One thing was immediately clear: my requirements far exceeded the capabilities of most consumer hardware. I needed a solution that was future-proof to some extent, handy enough to combine a few different usage scenarios, and that could be upgraded without shutting down the entire system. The Ubiquiti Dream Machine Pro was the perfect fit.

Ubiquiti has an Apple-esque approach to networking hardware. Unlike, say, Pfsense or DD-WRT, Ubiquiti gives you a ton of power, but hides it behind a glossy interface. I needed a solution that was simple enough for the average user to figure out in case I’m not around to manage it. Ubiquiti’s companion app (Play Store) is a beautifully elegant way to log in remotely and diagnose any network issues.

Ubiquiti unifi access point and camera layout

Dhruv Bhutani / Android Authority

The Dream Machine Pro also differs in that the router has no Wi-Fi access point at all. Its sole job is to act as the brain of my home network. The router connects to my 24-port Power-over-Ethernet switch to talk to the wider network. The entire system was built with the idea that Ethernet cabling will serve as a backhaul between access points. This beats mesh routers competing for the same airwaves to talk to each other, ensuring future-proofing up to 10 Gbps over CAT 6a. An added benefit is that I can disable individual access points when needed to better meet my requirements.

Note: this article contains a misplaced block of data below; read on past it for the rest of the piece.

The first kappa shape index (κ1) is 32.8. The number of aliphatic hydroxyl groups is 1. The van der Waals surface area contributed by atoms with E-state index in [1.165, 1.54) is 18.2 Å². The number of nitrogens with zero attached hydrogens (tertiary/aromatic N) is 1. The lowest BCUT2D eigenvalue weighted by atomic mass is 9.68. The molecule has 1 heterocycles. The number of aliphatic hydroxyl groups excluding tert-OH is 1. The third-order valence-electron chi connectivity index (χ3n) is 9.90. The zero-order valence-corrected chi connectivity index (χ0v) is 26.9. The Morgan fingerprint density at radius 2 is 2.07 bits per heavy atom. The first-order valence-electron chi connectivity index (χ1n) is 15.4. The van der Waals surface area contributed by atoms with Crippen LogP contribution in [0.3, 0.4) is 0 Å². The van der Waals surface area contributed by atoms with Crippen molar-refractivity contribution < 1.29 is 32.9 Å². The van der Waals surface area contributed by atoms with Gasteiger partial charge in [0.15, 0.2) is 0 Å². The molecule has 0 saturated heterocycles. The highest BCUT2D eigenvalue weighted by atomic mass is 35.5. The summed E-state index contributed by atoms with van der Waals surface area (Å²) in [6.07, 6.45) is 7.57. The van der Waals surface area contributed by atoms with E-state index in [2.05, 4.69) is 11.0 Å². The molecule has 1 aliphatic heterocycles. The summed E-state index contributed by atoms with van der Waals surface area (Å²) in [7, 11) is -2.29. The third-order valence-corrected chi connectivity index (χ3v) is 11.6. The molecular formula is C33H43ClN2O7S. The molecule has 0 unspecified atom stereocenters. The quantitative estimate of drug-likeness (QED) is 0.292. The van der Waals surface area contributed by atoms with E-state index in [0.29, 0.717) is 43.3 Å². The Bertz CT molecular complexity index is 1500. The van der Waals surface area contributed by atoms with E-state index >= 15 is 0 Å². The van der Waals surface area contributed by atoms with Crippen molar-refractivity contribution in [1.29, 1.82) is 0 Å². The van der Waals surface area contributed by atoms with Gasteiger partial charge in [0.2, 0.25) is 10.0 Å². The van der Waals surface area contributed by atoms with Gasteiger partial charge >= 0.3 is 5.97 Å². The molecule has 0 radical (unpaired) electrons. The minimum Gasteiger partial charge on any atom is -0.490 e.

unifi access point

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For my apartment, I chose a combination of a single Unifi 6 Long-Range and two Unifi 6 Lite access points. While I wanted to adequately balance a load of more than 70 client devices, two access points should be sufficient for most users. I also mounted the access points on the ceiling for maximum range. Also, since they are powered directly over Ethernet, there is no need to use a power cable. As it turns out, that was “all” to maximize connectivity throughout my house and get full-speed internet even in the far corners.